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Surging Money Supply, They Call This Deflation?

Economics / Deflation Apr 21, 2009 - 10:18 AM GMT

By: Adrian_Ash

Economics

Best Financial Markets Analysis ArticleSo money-supply growth of 18% plus consumer prices inflation half-as-great again as the official target now equals deflation. Right...?

OH HORRORS! "Deflation hits UK economy for first time since 1960," screams The Telegraph. "UK falls into deflation for first time in 50 years," wails The Times.


"Inflation sinks into negative territory on steep fall in the cost of household bills," gasps what used to be Fleet Street. "New phase heralds a fall in wages and freeze in pensions," or so "experts warn" according to Wapping.

That freeze in pensions and wages will in fact prove much worse than the stand-firsts imply, however. Because as ever, behind the headlines – and far from the news-desks as well – the true picture of Britain's new-found "deflation" is a long way from clear. It's also a long way from anything like true deflation.

You see, down in the devilish detail, blaming "deflation" for the Bank of England's record-low interest rates is now getting tough. Such historic accommodation can only be explained, instead, as a blatant attempt to reflate the housing market and also refloat the City, making it whole at savers' expense.

The commercial banks are now printing money, earning 8% and more between deposit and lending rates. And thanks to the national deflation scare – played up so hard on today's release of official inflation data – the banks can also borrow from the Old Lady almost 2.5% below the official Consumer Price inflation rate, while paying barely 0.6% per year to cash ISA savers.

The upshot? Just as in the 1970s, these negative real rates of interest are proving rotten for cash savers, but good for Gold Investment. Because the opportunity cost of holding metal – otherwise known as the lost interest you could have earned on paper – has been entirely removed.

Indeed, consumer price inflation – the Bank of England's mandated target – has now overshot the 2.0% bulls-eye in 32 of the last 36 months. Even the old Retail Price Index – apparently slipping into deflation this March, down 0.4% from a year before to fall into the red for the first time in five decades – continues in fact to rise, and rise strongly, once the more knocked-about and politicized items in the official data agency's shopping basket are removed.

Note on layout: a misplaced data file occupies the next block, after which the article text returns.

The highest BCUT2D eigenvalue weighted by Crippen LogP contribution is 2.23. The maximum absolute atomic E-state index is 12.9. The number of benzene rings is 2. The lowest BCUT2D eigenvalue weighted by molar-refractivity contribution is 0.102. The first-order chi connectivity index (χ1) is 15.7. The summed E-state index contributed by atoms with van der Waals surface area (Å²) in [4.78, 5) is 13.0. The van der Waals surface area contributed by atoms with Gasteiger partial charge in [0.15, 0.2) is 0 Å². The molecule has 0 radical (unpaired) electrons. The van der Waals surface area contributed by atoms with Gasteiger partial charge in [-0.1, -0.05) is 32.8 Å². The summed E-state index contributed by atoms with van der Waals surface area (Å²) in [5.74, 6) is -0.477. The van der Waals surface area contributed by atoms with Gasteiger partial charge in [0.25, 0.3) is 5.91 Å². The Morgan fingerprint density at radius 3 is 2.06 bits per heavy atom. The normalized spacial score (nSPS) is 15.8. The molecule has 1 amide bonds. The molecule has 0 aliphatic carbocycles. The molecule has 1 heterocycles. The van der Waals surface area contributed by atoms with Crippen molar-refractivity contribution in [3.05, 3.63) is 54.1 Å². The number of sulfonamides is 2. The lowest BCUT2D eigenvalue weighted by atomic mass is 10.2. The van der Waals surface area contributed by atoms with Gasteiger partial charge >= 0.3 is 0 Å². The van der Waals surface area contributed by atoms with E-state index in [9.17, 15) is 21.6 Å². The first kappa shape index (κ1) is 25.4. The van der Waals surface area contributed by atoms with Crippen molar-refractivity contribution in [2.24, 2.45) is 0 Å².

Excluding mortgage-interest repayments (slashed by the Bank of England in its own deflation scare) together with indirect taxes such as VAT (cut by the Treasury in its debt-fed stimulus binge), the RPI rose in March at 3.2% year-on-year. That was half-as-fast again as the last decade's average rate. Thus deposit-account savers thus lost fully 3 pence in the pound of their purchasing power.

And all amid "deflation" remember...deflation which apparently coincides with 19% year-on-year growth in the money supply – and which is otherwise known, in a boring old technical sense, rather than a headline-grabbing shudder, as "inflation".

The gold price in Sterling, in contrast, stands 35% higher for UK investors from this time last year. And here at BullionVault, we guess Gold's appeal will only keep growing until the real returns paid to cash turn sharply higher.

Which ain't going to happen now that deflation's arrived. Right?

By Adrian Ash
BullionVault.com

Gold price chart, no delay | Free Report: 5 Myths of the Gold Market
City correspondent for The Daily Reckoning in London and a regular contributor to MoneyWeek magazine, Adrian Ash is the editor of Gold News and head of research at www.BullionVault.com , giving you direct access to investment gold, vaulted in Zurich , on $3 spreads and 0.8% dealing fees.

(c) BullionVault 2009

Please Note: This article is to inform your thinking, not lead it. Only you can decide the best place for your money, and any decision you make will put your money at risk. Information or data included here may have already been overtaken by events – and must be verified elsewhere – should you choose to act on it.

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